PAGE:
The Intimacy of Joanna Szproch’s Photography

Published 06th Apr 2020, Written by veronica

Joanna Szproch sheds light on the ordinary as she captures the beauty in regular moments. Her photos are raw but gentle, intimate exploration of human connections.

The subjects in Joanna Szproch’s photographic world are often people close to her, or herself. She finds inspiration in her own encounters with other people and the human ability to feel and connect with one another.

All photos in this article are by Joanna Szproch

How do you define your work?

My work could be described as something between innocent and vulgar, trashy and kitschy, romantic and brutal, old school and experimental. My focus is on my own experience as sensitive person far from the strict definitions – because they only constrain my ways of perception and expression. 

By creating something between real and fantasy I’m discovering image poetry of the ordinary. Which might be a form of a fairy tale therapy.


You’ve stated that you work with intuition to express ‘color,’ what does this mean, and how is it shown in your work?

Color is my main stimulus; it feeds my visual cravings. It’s a characteristic that defines my gaze; I have a sense of it and comes so naturally that I could say that I was born this way.

Apart from its obvious aesthetic quality, it is the intuition to transmit some emotional quality subconsciously… the atmosphere, the charm of the situation. That might be one of the factors that make my ordinary situations feel so magical.

Why did photography become your medium of choice?

Photography is the medium that I understand the best; it’s been a true passion since my childhood – my dad invited me to a darkroom in the tiny bathroom in our tiny flat and showed the magic of it.  

I would say that I “feel” it, but there is also some intellectual part of it that I want to pursue… While painting needs a long-going process, making a photo takes a small fracture of time, and even of the relativity of perspectives, it freezes factual moments. It’s so multilayered, I am still getting surprised by the medium and it’s still a source of discovery and creative fuel.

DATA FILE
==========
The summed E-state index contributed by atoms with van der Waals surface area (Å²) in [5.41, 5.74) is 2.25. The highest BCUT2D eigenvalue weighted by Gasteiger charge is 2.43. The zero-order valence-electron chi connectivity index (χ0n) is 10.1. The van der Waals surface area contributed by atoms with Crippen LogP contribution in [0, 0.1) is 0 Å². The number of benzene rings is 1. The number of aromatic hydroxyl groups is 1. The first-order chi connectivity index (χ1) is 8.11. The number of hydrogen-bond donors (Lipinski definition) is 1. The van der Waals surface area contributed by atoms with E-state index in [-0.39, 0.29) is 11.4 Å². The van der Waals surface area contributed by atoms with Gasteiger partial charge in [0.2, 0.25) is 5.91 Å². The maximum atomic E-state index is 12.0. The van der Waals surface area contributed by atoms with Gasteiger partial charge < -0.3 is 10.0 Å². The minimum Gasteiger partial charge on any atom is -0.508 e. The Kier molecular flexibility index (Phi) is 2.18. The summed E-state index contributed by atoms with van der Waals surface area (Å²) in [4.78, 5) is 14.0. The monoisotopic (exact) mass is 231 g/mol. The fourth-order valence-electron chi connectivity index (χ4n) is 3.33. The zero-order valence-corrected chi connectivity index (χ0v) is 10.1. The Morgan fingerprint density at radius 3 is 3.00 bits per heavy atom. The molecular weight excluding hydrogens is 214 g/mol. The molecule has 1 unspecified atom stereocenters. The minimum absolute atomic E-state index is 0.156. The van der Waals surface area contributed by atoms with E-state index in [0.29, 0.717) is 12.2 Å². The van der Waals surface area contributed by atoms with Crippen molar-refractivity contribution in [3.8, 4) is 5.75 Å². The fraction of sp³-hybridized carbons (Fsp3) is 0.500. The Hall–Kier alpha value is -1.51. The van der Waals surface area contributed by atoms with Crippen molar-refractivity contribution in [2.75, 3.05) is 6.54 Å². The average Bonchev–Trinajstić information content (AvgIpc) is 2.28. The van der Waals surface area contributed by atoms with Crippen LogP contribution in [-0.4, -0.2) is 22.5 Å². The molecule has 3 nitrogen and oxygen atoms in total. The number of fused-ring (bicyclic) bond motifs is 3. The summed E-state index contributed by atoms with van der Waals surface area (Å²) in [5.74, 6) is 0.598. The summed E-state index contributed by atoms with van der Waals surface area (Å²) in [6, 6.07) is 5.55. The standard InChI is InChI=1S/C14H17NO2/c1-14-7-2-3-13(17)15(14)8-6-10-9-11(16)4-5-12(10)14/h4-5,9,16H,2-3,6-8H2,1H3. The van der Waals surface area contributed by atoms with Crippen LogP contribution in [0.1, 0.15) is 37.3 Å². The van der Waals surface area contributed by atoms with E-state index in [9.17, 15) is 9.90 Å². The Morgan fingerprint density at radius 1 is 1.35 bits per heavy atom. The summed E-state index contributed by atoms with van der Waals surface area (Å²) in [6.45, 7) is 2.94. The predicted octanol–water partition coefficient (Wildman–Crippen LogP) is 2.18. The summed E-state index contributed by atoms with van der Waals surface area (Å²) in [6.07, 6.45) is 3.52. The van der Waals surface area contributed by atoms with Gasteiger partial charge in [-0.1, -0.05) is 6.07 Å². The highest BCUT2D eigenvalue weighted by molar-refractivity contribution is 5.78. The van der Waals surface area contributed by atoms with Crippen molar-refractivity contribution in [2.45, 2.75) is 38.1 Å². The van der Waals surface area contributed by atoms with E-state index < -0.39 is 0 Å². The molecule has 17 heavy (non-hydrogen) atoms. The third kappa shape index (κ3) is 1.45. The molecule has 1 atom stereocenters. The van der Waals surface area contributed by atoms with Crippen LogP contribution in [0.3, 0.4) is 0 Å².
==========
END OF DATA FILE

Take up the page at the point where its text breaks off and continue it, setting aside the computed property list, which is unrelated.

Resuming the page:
For your artistic practice, you prefer an analog approach – why is that?

For me, digital photography and its virtual accessibility somehow diminish the value of a picture. The automatization of it means that there’s no need for much knowledge or material investment. That is why we are flooded with photos that look nice but lack real substance. I realized that now, even more, the factor of value in the image is the whole context of creating it; the concept, style, and the entire procedure behind it.


In your recent project​, BODYWHOLENESS, you combined the mediums photography and performance art to portray the human as a holistic being – not just a surface. How was it exploring these two mediums together?

In this performance, Mateusz Czyczerski, a choreographer from the LGBT scene in Poland, was blindfolded, stumbling on rocks on the ground while I was filming him on VHS, which was simultaneously transmitted on the beamer. Allowing the audience to see two perspectives: the two of us interacting and my very close perspective of seeing him through the camera.

This was my first performance experience, and it gave me a completely different view of photographing and filming. Usually, when shooting, I am only thinking about the situation that I am capturing. There, I was present and mindful, I was in the body, and I felt a physical sensation.

At some point, I witnessed the awakening of awareness, that there is a part of a devouring mother in me. I wanted to help him, but then the realization came that I wasn’t allowed to intervene. It was a stream of confusing feelings of compassion, guilt, and responsibility. 

Let’s see what our future will bring, but I hope we will continue to work with Mateusz on Bodywholeness 2.0 and this time we aim to deepen these spectator/subject – dominant/submissive relations.